How To Build Healthy Habits

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a couple building healthy habits together

Learn within this article how to build healthy habits into your life today.

Like any act of creating, building healthy habits requires both planning and execution. The habit former is that of an architect, with the choice of taking either an abstract approach: identifying a goal conceptually and setting forth to attain it without structure, or, a practical approach: taking a more systemic and calculated route to attaining said goal.  One approach boasts simplicity with immediate, but unreliable progress. The other – well, let’s just say it’ll take a little more time and thought. But I assure you, it is well worth it and more sustainable. Building and maintaining healthy habits requires one to define their habit. Understand its significance and to hold oneself accountable through created systems of checks and balances.

Step 1: Define (or identify) The Habit

a women thinking about her healthy habits

How does one map their journey, with the intent to arrive, if the destination is unknown? Building health habits is the same. It is important to be specific when defining exactly what it is you’re looking to accomplish. While you won’t become an expert in one day from researching your activity of choice. You will become more directed in your path to instating a new habit. Also making sure that you’re continually on the right track to growth and achievement.

Specificity can often be lost when thinking too broad. For example, one might say their goal is to “do yoga”, “Become a Writer” or any other vague statement. You start overlooking the oh-so-important details that protect you from aimlessly doing something without reaping the true benefits. The best way to ensure you have a good understanding, is to do your research. Do what is called a “brain dump”. A brain dump is when you brainstorm all the potential questions you might have about a particular topic without holding back and answer them. This will help you to fully understand the scope of what you’re trying to achieve.

For example, if you’re attempting to become a yogi. You might want to know things like what level you’re currently at, the different types of poses for your skill level, what type of yoga you’ll practice (i.e. Yin, Bikram, etc), how to breathe during yoga, and so on. This kind of critical thinking will help you map out the progression you’d like to take. It will also help support the other steps in building this healthy habit. Being specific about your habit and what you’re trying to achieve, sets you up for success by laying a strong foundation for further pursuit of building healthy habits.

This is the first step on how to build healthy habits into your life.

STEP 2: Find your “Why”

reason why icons

The single most important step in building a healthy habit is finding out the ‘why’. The significance of anything that you take interest in is so vital to the motivation and passion that you put behind whatever you do. The same goes for habits! How much more likely, are you to do something  that you’re passionate about than you are to do something that bears no significance to you? Not very likely, I’m guessing. Understanding why you are doing what you’re doing is imperative for sustainability. If you’re trying to lose weight and go for a run. Your “why” will get you out of the door and down the street.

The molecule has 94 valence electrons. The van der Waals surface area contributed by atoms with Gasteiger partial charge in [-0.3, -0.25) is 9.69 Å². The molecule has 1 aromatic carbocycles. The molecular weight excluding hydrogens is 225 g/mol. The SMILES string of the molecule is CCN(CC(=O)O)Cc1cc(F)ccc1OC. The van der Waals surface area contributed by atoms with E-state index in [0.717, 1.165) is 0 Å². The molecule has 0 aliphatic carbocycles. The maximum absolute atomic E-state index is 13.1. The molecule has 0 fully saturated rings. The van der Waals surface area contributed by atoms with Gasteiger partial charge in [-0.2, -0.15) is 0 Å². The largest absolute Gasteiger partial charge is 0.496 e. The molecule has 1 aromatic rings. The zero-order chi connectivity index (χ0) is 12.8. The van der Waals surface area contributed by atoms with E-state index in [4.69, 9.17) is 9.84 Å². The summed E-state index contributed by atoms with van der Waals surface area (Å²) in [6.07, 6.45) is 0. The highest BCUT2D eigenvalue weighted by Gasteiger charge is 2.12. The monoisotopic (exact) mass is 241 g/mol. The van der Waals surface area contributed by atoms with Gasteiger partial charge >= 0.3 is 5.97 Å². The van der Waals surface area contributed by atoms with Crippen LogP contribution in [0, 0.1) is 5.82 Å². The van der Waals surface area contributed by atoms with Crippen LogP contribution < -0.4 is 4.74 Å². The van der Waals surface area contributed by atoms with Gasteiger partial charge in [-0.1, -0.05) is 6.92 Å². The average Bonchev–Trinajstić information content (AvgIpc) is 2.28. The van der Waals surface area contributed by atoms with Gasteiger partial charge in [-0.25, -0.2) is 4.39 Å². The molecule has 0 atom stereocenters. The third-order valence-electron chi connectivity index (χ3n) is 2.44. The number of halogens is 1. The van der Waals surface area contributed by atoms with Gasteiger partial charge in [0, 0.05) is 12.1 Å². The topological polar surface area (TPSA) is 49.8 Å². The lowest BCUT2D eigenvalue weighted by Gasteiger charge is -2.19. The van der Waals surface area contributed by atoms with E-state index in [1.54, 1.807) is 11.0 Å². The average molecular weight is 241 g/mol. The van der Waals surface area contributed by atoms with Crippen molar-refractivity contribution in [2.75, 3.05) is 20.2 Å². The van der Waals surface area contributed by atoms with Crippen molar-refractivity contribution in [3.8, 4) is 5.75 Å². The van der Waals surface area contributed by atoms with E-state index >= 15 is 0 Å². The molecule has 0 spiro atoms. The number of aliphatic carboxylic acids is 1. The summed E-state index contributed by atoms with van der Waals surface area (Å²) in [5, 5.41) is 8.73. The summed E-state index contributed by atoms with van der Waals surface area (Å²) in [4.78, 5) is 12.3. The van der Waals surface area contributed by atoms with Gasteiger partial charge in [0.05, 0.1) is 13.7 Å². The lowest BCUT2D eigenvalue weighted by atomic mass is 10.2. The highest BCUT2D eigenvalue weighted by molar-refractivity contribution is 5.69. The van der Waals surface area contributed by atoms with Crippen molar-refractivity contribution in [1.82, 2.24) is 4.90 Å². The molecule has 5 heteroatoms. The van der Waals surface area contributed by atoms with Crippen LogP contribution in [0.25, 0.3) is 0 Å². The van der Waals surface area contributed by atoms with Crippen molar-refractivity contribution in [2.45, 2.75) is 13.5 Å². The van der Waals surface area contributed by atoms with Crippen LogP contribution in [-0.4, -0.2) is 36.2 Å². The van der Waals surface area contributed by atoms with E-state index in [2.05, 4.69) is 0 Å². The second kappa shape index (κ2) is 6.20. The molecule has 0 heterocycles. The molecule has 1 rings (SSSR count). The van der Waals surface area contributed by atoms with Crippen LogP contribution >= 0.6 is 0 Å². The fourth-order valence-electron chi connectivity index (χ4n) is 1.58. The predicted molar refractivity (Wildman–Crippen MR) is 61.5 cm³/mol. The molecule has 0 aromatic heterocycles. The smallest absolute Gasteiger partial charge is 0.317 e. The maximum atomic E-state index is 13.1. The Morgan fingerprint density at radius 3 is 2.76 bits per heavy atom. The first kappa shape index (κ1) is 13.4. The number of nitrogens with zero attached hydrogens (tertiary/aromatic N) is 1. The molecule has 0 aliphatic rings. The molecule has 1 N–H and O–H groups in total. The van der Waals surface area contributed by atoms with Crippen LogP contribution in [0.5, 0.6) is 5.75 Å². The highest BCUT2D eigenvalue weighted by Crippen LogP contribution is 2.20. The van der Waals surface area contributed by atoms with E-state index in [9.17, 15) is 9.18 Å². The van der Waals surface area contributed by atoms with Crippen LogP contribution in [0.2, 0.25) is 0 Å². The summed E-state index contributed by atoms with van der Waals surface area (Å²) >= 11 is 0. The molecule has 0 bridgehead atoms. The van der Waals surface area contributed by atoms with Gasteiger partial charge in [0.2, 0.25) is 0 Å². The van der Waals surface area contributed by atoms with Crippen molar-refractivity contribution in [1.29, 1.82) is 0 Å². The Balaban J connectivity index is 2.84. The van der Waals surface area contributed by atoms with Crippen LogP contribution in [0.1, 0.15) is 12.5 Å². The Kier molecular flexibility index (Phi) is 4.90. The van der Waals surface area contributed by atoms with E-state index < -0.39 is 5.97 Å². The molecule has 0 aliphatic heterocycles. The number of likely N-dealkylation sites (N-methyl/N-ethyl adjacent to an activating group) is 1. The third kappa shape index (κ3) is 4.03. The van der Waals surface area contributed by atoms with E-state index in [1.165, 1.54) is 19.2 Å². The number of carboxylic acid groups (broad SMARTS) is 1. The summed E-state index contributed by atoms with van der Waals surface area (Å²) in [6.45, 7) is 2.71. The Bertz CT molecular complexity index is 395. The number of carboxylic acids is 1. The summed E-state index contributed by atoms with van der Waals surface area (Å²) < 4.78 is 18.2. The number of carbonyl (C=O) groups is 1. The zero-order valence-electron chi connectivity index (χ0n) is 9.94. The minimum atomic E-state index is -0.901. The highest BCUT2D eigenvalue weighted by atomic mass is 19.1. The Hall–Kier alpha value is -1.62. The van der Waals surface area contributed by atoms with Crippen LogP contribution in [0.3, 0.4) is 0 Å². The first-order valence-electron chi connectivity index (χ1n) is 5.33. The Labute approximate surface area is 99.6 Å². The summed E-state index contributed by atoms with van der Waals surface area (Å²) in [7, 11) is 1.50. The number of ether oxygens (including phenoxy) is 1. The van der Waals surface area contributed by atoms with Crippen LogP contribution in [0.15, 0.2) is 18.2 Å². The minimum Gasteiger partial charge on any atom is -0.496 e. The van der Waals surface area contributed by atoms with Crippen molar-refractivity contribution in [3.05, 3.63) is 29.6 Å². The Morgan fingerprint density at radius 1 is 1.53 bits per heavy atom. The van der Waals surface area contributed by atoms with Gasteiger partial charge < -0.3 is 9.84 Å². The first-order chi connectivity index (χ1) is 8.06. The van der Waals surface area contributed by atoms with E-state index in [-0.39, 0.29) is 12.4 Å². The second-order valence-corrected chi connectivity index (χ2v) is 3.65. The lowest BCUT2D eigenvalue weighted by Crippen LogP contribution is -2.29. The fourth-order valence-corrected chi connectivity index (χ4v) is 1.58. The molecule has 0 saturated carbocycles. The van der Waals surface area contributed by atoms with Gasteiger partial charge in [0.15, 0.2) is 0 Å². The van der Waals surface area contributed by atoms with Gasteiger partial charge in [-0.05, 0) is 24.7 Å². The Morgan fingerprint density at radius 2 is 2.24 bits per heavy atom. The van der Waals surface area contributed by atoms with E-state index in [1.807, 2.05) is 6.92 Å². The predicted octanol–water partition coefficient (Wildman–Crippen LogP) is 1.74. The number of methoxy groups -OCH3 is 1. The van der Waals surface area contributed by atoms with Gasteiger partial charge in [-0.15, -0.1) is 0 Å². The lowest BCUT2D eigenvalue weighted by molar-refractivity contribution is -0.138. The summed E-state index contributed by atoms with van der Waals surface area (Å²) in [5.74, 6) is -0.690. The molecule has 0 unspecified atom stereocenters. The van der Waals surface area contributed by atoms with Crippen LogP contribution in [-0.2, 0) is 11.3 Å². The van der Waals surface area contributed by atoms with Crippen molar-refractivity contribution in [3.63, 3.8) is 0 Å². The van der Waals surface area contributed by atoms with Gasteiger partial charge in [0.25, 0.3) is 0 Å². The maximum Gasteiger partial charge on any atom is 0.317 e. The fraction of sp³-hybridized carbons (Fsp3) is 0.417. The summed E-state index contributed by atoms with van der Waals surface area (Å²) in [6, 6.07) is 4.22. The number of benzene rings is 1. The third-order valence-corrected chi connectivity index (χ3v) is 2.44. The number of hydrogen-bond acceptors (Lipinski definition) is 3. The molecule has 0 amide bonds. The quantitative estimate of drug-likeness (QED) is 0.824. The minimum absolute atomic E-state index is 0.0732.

The best way to do it!

The best way to go about this is to take the habit you’ve identified and ask yourself why this is something you’d like to accomplish. Then narrow this down further by considering both the intrinsic and extrinsic motivators that you may have. Intrinsic motivators are those that influence you to do something because it benefits you as an individual. For instance, say you’ve committed to doing yoga and you’ve decided to do this for both your physical and mental health.

Essentially, you might find you’re motivated to engage in a daily practice because it makes you more mindful, calms a busy mind or helps to tone and define your body. On the other hand, extrinsically, you may be inspired by being able to show others your progress, improving your skills to make money teaching or to impress that guy in the hot yoga class you go to once a week, who you admire. Some other important factors to consider when forming any habit. Are things like how this change will affect you, the people in your circle. Like friends, family and your spouse, and how this habit will affect your lifestyle overall.  Generally, intrinsic motivators are more sustainable and adapt better through periods of change.


However, beware: there are ways that one can lose the power behind this driving force and they seem perfectly innocent. One major mishap is as simple as hitting “follow” or “subscribe. Now, I’d like to start off by saying that we are all guilty of this. Enjoying a fruitful scrolling session, where we’re actively seeking out an influencer to help guide us and better define the habit we’re forming. Then there she/he is and we’re instantly drawn in – like moths to a flame. Then, the idealising starts: “I want to do this like that”, you dwell on how good that person is. How far you are from them and just like that your “why” no longer has anything to do with you.

It’s no longer about improving your mental or physical health, positively impacting your lifestyle or that of those around you. Now it’s about you wanting to feel the way that they look. This is often followed by feelings of shame, guilt or self-loathing. If your habit is making you feel this way, you need to revisit your “why”. But worry not, you can avoid this by taking a step back from social media and reconnecting with yourself. It’s always good to check in when you feel checked out.

How can you be mindful of your motivations when shrouded in those of others? You can’t. When finding your “Why” ensure to stay mindful and present in your journey. Irregardless of what you find your prime motivator to be. Remember it has to be something that makes you happy, fulfils an important purpose and betters your life in some way. This will be your fuel.